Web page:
Ample Sound’s well written manuals cover all of the libraries’ features in a lot more detail and are worth a read.
The electric and acoustic guitars include a Strummer page to activate and control the strumming engine. You can load up to 8 preset patterns (or your own created user patterns) in an instance and keyswitch between them. The editor is easy enough to immediately dive into if you would like to make your own patterns, rather than load up any of the 700+(!) existing patterns included.
The Strummer editor kind of resembles a piano roll, with a list of articulations on the left side in lieu of piano keys: downstroke-bass, downstroke-treble, upstroke open, mutes, down and upstroke mutes, and separate strings for playing arpeggios. You can add in notes by left clicking, dragging down or up to change the velocity, and dragging left or right to change the length. There are also knobs to add swing, change the play speed, and change the time signature.
You can load up to 24 chords and keyswitch between them, but there is also an option to play the chords yourself if you prefer.
Finally on this page, you will find controls for stroke time, body resonance (release/ring out time), stroke volume, and timing and velocity humanization options.
On the edit page you can change the tuning and volume of each of the individual samples – very handy if you want to play in a micro tonal scale.
In the settings window, you can choose the default preset to be loaded when you open up the instrument, change the sample library path, change master tune and voice count, as well as a whole lot of other useful stuff (as you can see in the screenshot below).
The ample guitars can load and play guitar tab files in the formats: GP3, GP4, GP5 and GPX.
The acoustic and electric guitars also include a few basic effects: compressor, overdrive, EQ, chorus, phaser, delay, reverb, and a wah pedal.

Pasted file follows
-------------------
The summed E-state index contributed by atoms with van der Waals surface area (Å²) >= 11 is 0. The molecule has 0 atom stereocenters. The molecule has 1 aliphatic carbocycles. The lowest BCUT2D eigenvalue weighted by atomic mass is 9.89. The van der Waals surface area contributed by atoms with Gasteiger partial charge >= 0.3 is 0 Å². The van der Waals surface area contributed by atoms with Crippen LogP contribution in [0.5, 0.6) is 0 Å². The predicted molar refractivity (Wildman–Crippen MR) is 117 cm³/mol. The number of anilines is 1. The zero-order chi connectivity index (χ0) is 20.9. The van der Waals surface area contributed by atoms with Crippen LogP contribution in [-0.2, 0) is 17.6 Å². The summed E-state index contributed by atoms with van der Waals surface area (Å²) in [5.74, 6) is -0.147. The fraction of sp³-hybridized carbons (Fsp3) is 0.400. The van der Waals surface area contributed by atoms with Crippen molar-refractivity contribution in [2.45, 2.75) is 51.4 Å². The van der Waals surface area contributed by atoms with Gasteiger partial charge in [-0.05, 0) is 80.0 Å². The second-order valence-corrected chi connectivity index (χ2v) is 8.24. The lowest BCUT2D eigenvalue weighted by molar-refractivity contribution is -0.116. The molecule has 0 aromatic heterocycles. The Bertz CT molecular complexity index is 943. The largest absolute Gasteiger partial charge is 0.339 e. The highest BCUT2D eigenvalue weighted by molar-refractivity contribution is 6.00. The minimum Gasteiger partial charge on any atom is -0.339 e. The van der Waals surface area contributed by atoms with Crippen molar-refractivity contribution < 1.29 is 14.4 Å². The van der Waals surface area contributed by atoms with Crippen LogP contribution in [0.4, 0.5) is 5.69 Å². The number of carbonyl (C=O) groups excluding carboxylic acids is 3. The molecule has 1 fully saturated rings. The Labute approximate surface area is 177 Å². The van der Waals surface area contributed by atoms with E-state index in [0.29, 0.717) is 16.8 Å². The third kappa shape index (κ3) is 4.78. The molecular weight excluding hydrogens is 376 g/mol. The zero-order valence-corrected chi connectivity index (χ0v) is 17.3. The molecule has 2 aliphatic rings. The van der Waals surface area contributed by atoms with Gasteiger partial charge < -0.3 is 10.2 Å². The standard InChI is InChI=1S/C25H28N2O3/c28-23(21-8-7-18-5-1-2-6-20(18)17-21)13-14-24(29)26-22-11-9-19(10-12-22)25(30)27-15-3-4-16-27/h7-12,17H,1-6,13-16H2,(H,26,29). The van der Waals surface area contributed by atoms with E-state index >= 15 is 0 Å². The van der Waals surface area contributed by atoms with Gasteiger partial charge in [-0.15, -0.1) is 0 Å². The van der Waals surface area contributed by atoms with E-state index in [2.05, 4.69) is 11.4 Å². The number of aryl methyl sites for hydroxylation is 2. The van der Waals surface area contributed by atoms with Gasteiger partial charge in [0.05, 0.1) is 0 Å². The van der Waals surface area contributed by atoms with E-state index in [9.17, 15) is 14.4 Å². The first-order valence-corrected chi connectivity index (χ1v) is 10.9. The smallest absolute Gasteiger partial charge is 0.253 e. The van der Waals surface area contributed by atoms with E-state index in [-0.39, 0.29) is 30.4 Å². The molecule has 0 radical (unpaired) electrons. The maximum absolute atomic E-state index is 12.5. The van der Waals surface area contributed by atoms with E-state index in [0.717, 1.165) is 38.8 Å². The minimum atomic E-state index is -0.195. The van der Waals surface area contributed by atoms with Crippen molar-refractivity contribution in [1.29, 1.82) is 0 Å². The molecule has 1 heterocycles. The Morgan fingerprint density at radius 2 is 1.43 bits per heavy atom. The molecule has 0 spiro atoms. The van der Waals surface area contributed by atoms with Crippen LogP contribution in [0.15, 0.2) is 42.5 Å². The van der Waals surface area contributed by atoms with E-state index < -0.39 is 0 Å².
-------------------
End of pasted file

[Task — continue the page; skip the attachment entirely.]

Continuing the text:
Sound and playability
Although all guitars share most of the same features, they of course each offer their own distinctive sound. To demonstrate this, I recorded the same solo melody line with all the guitars and all the pickups, as well as a little strumming sequence. The electric guitars are sent through Amplitube 3’s Fender Supersonic amp.
ABJ and ABP:
AGT, AGM and AGL Solo:
AGF Solo (neck pickup, both pickup):
AGG Solo (neck pickup, bridge pickup):
AGP Solo (bridge pickup, both pickup):
AGT, AGM and AGL Strumming:
AGF Strumming (neck, both):
AGG Strumming (neck, bridge):
AGP Strumming (bridge, both):
With some work, you can create realistic solo lines, and the strumming sounds very good to my ears.
It’s very easy to come up with a strum sequence like I did above: just choose a few patterns, and then decide if you want to use the chord select option (which might give you great inspiration by selecting random chords that you hadn’t thought of yourself), or play the chords yourself with your left hand.
For $749,- you’ll get 3 acoustic guitars, 4 electric guitars and 2 bass guitars, each featuring a distinctive sound. It might look like a lot of money at first, but it’s a great package if you are looking for a broad palette of realistic and playable virtual guitars. You always have the option of purchasing the guitars separately if you only need one or two. The prices range from $119,- to $179,- (the price list is available here, and if you buy more than one, you will automatically get a discount!
The authorization process could be a little more streamlined, and it would be nice to have a main Ample Sound plugin into which you can load all the various guitar plugins, rather than having to load them all as separate plugins. This would make it easier to quickly swap out guitars and A/B them.
If you’re often wanting to use guitars in your music but can’t play yourself, I can totally recommend the Ample Sound Guitar Collection to you. It might save you a lot of money in the long run not having to hire a guitarist to play in every part!